Musings

  • J.C. Hannigan

Can I Be Candid?

I've always tried to toe the line between oversharing and being honest about my experiences, but that line is often difficult to see. It's a translucent line, fading completely away depending on where you're standing.


Sometimes, people can take the things you've written or said and use it as weapons against you. But silence on mental health is the quiet killer that has lurked in the shadows for centuries. Even back when my parent's were growing up, there just wasn't a label for it...or room for conversation. Go back farther, and these "fits of madness" were handled by locking people up and ostracizing them from society.


Beautiful photograph of a sunrise with orange and yellow sunlight reflecting off angry looking storm clouds.
Sunrise in Hastings, Ontario: July 2020

The notion that it's bad to talk about your struggles is one that many people share. It's why I've struggled over recent years with being as candid as I used to be with my blogging. I've revealed a lot of myself online, and thinking about it kind of wigs me out a little. But with that being said, I know that conversation is one of the only things that'll spark change. Sharing my story, my struggles, my voice is crucial to keep changing the tide.


So, yet again...I'm going to be candid, even when it scares me.


A few weeks ago, I suffered a severe manic episode that landed me in the hospital overnight on a Form 1. I'm not going to lie, that experience was absolutely terrifying for me. Although I wasn't a risk to myself or others, I couldn't stop the onslaught of thoughts rushing at me like the downstream current of a raging river. I couldn't separate fiction from reality, the lines all blurred and I felt like I was living in both.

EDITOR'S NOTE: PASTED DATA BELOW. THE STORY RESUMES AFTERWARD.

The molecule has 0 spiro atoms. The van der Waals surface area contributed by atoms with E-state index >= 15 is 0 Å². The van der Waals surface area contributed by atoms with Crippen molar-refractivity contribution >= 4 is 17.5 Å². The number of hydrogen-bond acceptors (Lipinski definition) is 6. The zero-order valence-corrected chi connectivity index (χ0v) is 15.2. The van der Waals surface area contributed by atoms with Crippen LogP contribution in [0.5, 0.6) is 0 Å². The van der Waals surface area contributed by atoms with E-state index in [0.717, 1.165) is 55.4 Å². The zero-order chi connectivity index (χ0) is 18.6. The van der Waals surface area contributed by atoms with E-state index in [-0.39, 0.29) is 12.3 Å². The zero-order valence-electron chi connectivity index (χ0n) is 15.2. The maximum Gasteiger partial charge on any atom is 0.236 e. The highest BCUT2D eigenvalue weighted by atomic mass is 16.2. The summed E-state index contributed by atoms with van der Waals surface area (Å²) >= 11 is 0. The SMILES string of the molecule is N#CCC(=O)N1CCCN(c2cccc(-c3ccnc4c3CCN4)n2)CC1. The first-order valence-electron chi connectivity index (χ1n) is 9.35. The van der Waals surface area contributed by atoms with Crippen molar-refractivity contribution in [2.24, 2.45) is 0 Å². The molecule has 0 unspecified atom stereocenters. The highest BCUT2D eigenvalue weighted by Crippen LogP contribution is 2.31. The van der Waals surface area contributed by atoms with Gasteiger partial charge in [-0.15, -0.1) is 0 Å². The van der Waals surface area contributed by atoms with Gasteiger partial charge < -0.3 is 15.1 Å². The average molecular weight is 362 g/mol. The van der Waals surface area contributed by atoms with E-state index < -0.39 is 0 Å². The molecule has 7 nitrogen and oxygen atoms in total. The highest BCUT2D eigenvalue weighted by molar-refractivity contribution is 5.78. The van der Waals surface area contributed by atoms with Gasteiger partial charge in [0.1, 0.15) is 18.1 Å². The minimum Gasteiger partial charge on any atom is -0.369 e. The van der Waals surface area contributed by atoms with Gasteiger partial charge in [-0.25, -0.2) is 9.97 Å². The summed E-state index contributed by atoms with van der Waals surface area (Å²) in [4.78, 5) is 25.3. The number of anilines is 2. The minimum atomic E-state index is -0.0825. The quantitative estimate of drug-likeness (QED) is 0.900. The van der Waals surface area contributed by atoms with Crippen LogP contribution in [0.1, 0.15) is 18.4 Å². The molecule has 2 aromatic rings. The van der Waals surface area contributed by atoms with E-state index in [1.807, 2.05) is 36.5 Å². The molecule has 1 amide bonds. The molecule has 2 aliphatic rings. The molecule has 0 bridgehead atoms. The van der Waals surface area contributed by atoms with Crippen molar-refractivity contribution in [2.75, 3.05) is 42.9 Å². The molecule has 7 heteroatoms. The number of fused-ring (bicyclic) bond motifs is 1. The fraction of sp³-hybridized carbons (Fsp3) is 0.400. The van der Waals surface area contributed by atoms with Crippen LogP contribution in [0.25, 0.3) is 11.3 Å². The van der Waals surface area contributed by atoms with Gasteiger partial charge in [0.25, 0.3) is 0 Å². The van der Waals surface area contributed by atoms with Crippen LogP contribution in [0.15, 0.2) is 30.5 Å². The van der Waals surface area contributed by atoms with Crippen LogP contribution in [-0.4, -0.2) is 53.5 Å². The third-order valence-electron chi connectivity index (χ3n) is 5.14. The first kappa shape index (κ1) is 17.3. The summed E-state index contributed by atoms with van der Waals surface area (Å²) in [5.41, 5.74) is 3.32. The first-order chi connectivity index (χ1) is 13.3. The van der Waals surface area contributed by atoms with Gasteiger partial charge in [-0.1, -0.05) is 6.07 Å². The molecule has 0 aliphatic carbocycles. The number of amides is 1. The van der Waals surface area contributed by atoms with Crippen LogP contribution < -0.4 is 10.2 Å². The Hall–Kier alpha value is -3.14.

After an initial assessment and a psychological evaluation, they determined I have all the symptoms of Bipolar 1. I'm on a new medication called Olanzapine that's helped a lot. I'm sleeping more and taking better care of myself as a result. When you are sleep deprived and unable to rest, you tend to forget about "minor" things like eating and drinking...which I had done without even noticing. I kept feeding the kids, they were well-taken care of...but my own needs got swept away with the current of a mania episode I didn't even know I was having.


It all made sense in my head, the stories and how they aligned with reality. Of course my stories align with reality, I wrote them that way purposely...but in my mania? I somehow convinced myself that the words I wrote in my books were coming true in real time. That meant if I had to do X Y Z, it'd have a negative effect in the real world. I also was able to retain a lot of my common sense, wherein I argued with my own thoughts.


Trippy shit, but I will say that this experience helped me flesh out a few plot holes I couldn't solve.


Now that I'm able to look back objectively, I can see how my slow decline became a rapid one. I'm very thankful I have the friends and family I do; they were able to recognize something was amiss before I could process it myself, and get me on track on help and healing.


This pandemic has been extremely difficult on everyone. Even if we don't admit it, we're all carrying more these days. More stress, more anxiety, more uncertainty. A lot of people are breaking right now, and that's not a comforting thought. But we have an opportunity to do better: to create more mental health initiatives in our communities, schools, and even in our own homes.


So, the takeaway? Take care of yourself. See yourself. Make sure you're talking to friends and family, try to see a counsellor if you can. Don't keep shoving the anxieties away with more things on your to-do list, acknowledge them and let yourself process them...let yourself rest.

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